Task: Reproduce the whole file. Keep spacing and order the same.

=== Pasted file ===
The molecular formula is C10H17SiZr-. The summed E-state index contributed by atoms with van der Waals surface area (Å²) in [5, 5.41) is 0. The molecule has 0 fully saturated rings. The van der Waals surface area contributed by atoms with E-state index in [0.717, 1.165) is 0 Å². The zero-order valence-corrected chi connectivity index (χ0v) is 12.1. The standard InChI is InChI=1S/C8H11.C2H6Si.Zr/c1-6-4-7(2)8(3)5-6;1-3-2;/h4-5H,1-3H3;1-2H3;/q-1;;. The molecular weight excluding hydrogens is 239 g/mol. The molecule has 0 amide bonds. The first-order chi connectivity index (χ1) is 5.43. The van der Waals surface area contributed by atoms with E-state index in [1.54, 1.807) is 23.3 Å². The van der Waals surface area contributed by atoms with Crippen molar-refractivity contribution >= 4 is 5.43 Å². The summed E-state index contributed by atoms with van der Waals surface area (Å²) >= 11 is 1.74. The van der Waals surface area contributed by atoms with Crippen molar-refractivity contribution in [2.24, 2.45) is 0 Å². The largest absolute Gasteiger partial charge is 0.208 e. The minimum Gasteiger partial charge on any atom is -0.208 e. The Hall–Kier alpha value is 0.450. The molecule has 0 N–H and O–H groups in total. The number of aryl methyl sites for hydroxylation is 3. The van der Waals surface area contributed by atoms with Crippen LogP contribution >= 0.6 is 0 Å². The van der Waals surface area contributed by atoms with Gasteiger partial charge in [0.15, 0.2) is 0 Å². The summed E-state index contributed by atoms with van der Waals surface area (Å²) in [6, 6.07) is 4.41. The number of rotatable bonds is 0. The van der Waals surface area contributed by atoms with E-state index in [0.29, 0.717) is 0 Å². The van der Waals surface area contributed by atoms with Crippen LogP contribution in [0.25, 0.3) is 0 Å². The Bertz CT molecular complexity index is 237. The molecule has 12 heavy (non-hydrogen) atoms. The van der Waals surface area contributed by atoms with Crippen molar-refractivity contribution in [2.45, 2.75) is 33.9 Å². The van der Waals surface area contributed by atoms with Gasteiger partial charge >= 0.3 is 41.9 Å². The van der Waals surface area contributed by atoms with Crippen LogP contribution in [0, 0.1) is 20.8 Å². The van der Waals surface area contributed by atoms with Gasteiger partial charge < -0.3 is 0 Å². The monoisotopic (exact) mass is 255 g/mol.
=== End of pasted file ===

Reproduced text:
The molecular formula is C10H17SiZr-. The summed E-state index contributed by atoms with van der Waals surface area (Å²) in [5, 5.41) is 0. The molecule has 0 fully saturated rings. The van der Waals surface area contributed by atoms with E-state index in [0.717, 1.165) is 0 Å². The zero-order valence-corrected chi connectivity index (χ0v) is 12.1. The standard InChI is InChI=1S/C8H11.C2H6Si.Zr/c1-6-4-7(2)8(3)5-6;1-3-2;/h4-5H,1-3H3;1-2H3;/q-1;;. The molecular weight excluding hydrogens is 239 g/mol. The molecule has 0 amide bonds. The first-order chi connectivity index (χ1) is 5.43. The van der Waals surface area contributed by atoms with E-state index in [1.54, 1.807) is 23.3 Å². The van der Waals surface area contributed by atoms with Crippen molar-refractivity contribution >= 4 is 5.43 Å². The summed E-state index contributed by atoms with van der Waals surface area (Å²) >= 11 is 1.74. The van der Waals surface area contributed by atoms with Crippen molar-refractivity contribution in [2.24, 2.45) is 0 Å². The largest absolute Gasteiger partial charge is 0.208 e. The minimum Gasteiger partial charge on any atom is -0.208 e. The Hall–Kier alpha value is 0.450. The molecule has 0 N–H and O–H groups in total. The number of aryl methyl sites for hydroxylation is 3. The van der Waals surface area contributed by atoms with Crippen LogP contribution >= 0.6 is 0 Å². The van der Waals surface area contributed by atoms with Gasteiger partial charge in [0.15, 0.2) is 0 Å². The summed E-state index contributed by atoms with van der Waals surface area (Å²) in [6, 6.07) is 4.41. The number of rotatable bonds is 0. The van der Waals surface area contributed by atoms with E-state index in [0.29, 0.717) is 0 Å². The van der Waals surface area contributed by atoms with Crippen LogP contribution in [0.25, 0.3) is 0 Å². The Bertz CT molecular complexity index is 237. The molecule has 12 heavy (non-hydrogen) atoms. The van der Waals surface area contributed by atoms with Crippen molar-refractivity contribution in [2.45, 2.75) is 33.9 Å². The van der Waals surface area contributed by atoms with Gasteiger partial charge >= 0.3 is 41.9 Å². The van der Waals surface area contributed by atoms with Crippen LogP contribution in [0, 0.1) is 20.8 Å². The van der Waals surface area contributed by atoms with Gasteiger partial charge < -0.3 is 0 Å². The monoisotopic (exact) mass is 255 g/mol.